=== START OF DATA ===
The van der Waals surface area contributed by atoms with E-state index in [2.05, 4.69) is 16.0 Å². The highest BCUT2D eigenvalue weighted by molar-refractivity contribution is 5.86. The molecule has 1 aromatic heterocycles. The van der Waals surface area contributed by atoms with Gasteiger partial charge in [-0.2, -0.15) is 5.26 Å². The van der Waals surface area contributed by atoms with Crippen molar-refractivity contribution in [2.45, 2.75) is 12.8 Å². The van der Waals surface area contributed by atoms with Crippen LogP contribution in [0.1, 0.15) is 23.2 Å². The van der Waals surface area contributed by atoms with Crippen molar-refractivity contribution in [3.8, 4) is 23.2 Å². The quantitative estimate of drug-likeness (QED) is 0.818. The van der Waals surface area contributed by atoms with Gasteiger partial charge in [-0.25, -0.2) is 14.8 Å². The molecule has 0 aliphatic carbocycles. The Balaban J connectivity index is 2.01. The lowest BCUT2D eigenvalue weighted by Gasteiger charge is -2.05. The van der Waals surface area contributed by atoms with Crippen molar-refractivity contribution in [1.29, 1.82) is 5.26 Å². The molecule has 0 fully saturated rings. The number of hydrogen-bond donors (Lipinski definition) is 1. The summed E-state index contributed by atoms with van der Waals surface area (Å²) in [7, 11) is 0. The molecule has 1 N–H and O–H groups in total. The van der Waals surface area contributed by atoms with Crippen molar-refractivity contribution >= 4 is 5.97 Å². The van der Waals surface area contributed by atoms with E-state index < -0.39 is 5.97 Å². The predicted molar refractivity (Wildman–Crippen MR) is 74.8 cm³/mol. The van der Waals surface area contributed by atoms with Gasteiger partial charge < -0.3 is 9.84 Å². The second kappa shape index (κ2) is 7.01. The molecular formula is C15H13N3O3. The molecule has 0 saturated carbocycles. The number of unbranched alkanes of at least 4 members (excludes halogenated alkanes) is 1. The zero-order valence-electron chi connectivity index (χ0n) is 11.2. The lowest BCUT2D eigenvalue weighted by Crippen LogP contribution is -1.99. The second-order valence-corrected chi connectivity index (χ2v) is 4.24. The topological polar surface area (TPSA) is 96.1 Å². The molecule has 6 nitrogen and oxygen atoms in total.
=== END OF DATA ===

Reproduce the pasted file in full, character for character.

The van der Waals surface area contributed by atoms with E-state index in [2.05, 4.69) is 16.0 Å². The highest BCUT2D eigenvalue weighted by molar-refractivity contribution is 5.86. The molecule has 1 aromatic heterocycles. The van der Waals surface area contributed by atoms with Gasteiger partial charge in [-0.2, -0.15) is 5.26 Å². The van der Waals surface area contributed by atoms with Crippen molar-refractivity contribution in [2.45, 2.75) is 12.8 Å². The van der Waals surface area contributed by atoms with Crippen LogP contribution in [0.1, 0.15) is 23.2 Å². The van der Waals surface area contributed by atoms with Crippen molar-refractivity contribution in [3.8, 4) is 23.2 Å². The quantitative estimate of drug-likeness (QED) is 0.818. The van der Waals surface area contributed by atoms with Gasteiger partial charge in [-0.25, -0.2) is 14.8 Å². The molecule has 0 aliphatic carbocycles. The Balaban J connectivity index is 2.01. The lowest BCUT2D eigenvalue weighted by Gasteiger charge is -2.05. The van der Waals surface area contributed by atoms with Crippen molar-refractivity contribution in [1.29, 1.82) is 5.26 Å². The molecule has 0 fully saturated rings. The number of hydrogen-bond donors (Lipinski definition) is 1. The summed E-state index contributed by atoms with van der Waals surface area (Å²) in [7, 11) is 0. The molecule has 1 N–H and O–H groups in total. The van der Waals surface area contributed by atoms with Crippen molar-refractivity contribution >= 4 is 5.97 Å². The van der Waals surface area contributed by atoms with E-state index < -0.39 is 5.97 Å². The predicted molar refractivity (Wildman–Crippen MR) is 74.8 cm³/mol. The van der Waals surface area contributed by atoms with Gasteiger partial charge < -0.3 is 9.84 Å². The second kappa shape index (κ2) is 7.01. The molecular formula is C15H13N3O3. The molecule has 0 saturated carbocycles. The number of unbranched alkanes of at least 4 members (excludes halogenated alkanes) is 1. The zero-order valence-electron chi connectivity index (χ0n) is 11.2. The lowest BCUT2D eigenvalue weighted by Crippen LogP contribution is -1.99. The second-order valence-corrected chi connectivity index (χ2v) is 4.24. The topological polar surface area (TPSA) is 96.1 Å². The molecule has 6 nitrogen and oxygen atoms in total.